Finally, we will work with the local government in realising the identified investments.

5. Outputs:

We will specifically aim to create a series of modules based on our work that other cities can replicate for their long-term infrastructure planning and financing:

  • Rapid Diagnostic Assessment toolkit: This is a series of survey data and mapping processes that will allow a small town to quickly understand what infrastructure it has and what key gaps in service delivery currently exist. The data so collected will serve as the basis for the visioning exercise.
  • Community Engagement Process toolkit: The visioning process will be a guide for the city, citizens, businesses and other stakeholders, through a series of charettes and other methods, to collaboratively create a common vision for the future of their city.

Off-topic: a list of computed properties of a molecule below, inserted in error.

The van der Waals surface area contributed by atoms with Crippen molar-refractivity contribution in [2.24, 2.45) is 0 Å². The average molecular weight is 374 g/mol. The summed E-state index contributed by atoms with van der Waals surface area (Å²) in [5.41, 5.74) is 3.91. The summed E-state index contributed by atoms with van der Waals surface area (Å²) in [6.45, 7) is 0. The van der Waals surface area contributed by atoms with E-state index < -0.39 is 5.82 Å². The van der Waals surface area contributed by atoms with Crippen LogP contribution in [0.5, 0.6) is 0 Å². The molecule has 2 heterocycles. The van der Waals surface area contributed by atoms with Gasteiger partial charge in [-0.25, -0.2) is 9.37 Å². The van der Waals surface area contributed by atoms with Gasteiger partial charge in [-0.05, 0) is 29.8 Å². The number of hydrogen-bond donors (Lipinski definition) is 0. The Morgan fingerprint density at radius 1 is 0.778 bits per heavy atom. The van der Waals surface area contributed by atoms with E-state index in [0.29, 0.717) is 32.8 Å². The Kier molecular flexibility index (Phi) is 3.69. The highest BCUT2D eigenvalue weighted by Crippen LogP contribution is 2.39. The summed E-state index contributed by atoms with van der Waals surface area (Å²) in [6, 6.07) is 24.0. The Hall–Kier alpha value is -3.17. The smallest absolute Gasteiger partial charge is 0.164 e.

• Infrastructure Prioritisation toolkit: This will lay out the framework for translating the vision for the city into discrete infrastructure projects, and also the process for prioritisation of the infrastructures to identify the immediate long-term investment needs.
  • Suite of Financing Options: This will present a series of financing options for small cities and their appropriate uses. We will design sustainable financing models incorporating citizen participation in the financing (through taxes, fees, land etc.) with appropriate incentive structures and feedback mechanisms that build in accountability from local government over the long-term.

* – From McKinsey Global Institute’s report, “India’s urban awakening: Building inclusive cities, sustaining economic growth”